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Performance & Hotrod Business - January '15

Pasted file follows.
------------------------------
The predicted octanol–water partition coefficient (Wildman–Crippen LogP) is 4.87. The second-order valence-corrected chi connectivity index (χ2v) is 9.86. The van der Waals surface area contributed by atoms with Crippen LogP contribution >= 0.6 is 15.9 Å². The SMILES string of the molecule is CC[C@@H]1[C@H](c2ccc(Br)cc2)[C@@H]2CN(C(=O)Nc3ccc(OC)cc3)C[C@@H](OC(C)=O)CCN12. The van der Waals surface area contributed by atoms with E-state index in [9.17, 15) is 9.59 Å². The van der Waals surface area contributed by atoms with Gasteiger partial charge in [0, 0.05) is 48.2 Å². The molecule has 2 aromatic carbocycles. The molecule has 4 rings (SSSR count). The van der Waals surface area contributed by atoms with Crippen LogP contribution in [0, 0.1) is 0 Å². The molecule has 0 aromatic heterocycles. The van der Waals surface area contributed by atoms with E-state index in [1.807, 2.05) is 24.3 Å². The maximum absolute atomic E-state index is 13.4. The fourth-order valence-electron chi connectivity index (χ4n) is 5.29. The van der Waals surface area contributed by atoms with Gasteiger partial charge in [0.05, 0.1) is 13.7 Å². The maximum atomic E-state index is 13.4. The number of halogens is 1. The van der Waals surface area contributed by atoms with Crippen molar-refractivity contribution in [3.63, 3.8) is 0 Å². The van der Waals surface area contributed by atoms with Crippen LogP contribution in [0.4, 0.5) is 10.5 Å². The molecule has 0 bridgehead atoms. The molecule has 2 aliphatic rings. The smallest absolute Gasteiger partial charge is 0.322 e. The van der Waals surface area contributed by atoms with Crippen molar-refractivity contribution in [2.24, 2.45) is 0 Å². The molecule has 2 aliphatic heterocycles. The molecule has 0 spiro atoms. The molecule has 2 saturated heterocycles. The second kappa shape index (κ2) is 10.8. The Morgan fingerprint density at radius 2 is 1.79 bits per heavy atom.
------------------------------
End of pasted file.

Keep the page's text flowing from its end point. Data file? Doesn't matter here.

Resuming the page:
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January 2015 n PRECISION ENGINE n 15 Not only are there thermal dimensional changes, but these changes are far from uniform throughout the bore. The major effect is the gross dimensional change in bore diameter, which can change 0.0005- 0.001 inches, per inch of bore diameter, at temperatures between 65 and 210 degrees. For a common 4-inch bore, this equals 0.002 to 0.004 inches of growth. The rest of these thermal variations within the bore are largely non-uniform and can create critical concerns. These dis- tortions include the local diametric varia- tions in the walls, the barrel or hourglass effect, bores departing from circular and becoming non-round and the bowing or arcing of the bore from a true cylinder. A normal bore gauge can detect all but the last of these distortions. Since the cylinder walls are not of uniform thickness and the cylinder is captured at each end, thermal expansion of the metal can and does cause distor- tion of the cylinder walls. A normal cylinder wall will assume a slight barrel shape as the temperature increases, with high and low spots that vary from cylin- der to cylinder, causing a non-circular, non-uniform bore as the engine heats. Temperature is not the only effect on a bore. Under normal conditions, the engine cooling system operates at 10-14 psi. Normal engine pressure forces the cyl- inder into an hourglass shape. While 10-14 psi may not seem like much, this pressure can compress the cyl- inder walls in the center by approximately 0.0005 inches. The normal pressure effect from the cooling system tends to partially offset the barrel effect of this thermal dis- tortion. However, increased coolant pres- sures below the head gasket exist (as high as 35-45 psi) and could cause even greater bore distortions. Because of these offsetting effects, hot honing can be considered with the block pressurized to achieve the best possible true bore. While a few attempts at creating a "hot honing" environment have been seen in previous years, an excellent example of a viable system is KW Products' Hot Hone 2000. This is a completely self-contained system that features a stainless steel car- tridge pump, brass tank and armored safety hoses with quick-connect couplings. The system includes a fully adjustable electronic thermostat, pressure and tem- perature gauge, automotive-style filler, soft plug and block adapters for various blocks. According to KW, the unit is adaptable to all honing machines and uses standard torque plates. Note: The intent of this article is to pro- vide a basic understanding of how cylinder bore distortion can occur and various meth- ods of minimizing this issue. For the average high-performance engine, the use of deck plates during final honing, and adherence to torque values and tightening sequence is generally adequate. Mike Mavrigian has written thousands of technical articles over the past 30 years for a variety of automotive publica- tions, in addition to writing nine automotive technical books for four different publishers. Mike also owns and operates Birchwood Automotive in Creston, Ohio, where he builds custom engines, street rods and performs vehicle restorations. Mike can be reached at 330-435-6347 or birchwdag@ frontier.com. Birchwood's website is www.birch- woodautomotive.com. Always use the same fasteners, or at least the same brand and type, for main caps and heads that you plan to use during final assembly, prior to block machining. Prior to honing, the pis- tons that will be used must be measured for skirt diameter, pay- ing close attention to the measuring point specified by the piston maker. All blocks should be honed with a deck plate on each deck. This helps to more closely simulate the stresses that the block will see as-assembled. Granted, even with the use of a deck plate, although a statically-round bore may be achieved, cylinder wall profile may change when subjected to opera- tional heat and pressure, but the use of deck plates greatly minimizes bore distortion. The deck plate must be torqued to the same value that will be used when installing the heads. During the honing process, a dial bore gauge is inserted to check bore diameter from top to bot- tom, in at least two clock positions 90-degrees apart. The hot honing unit is plumbed to the block on the honing machine. The theory is to attempt to simulate engine operat- ing temperature (at least in terms of coolant temp) during honing. (Photo courtesy Sunnen)

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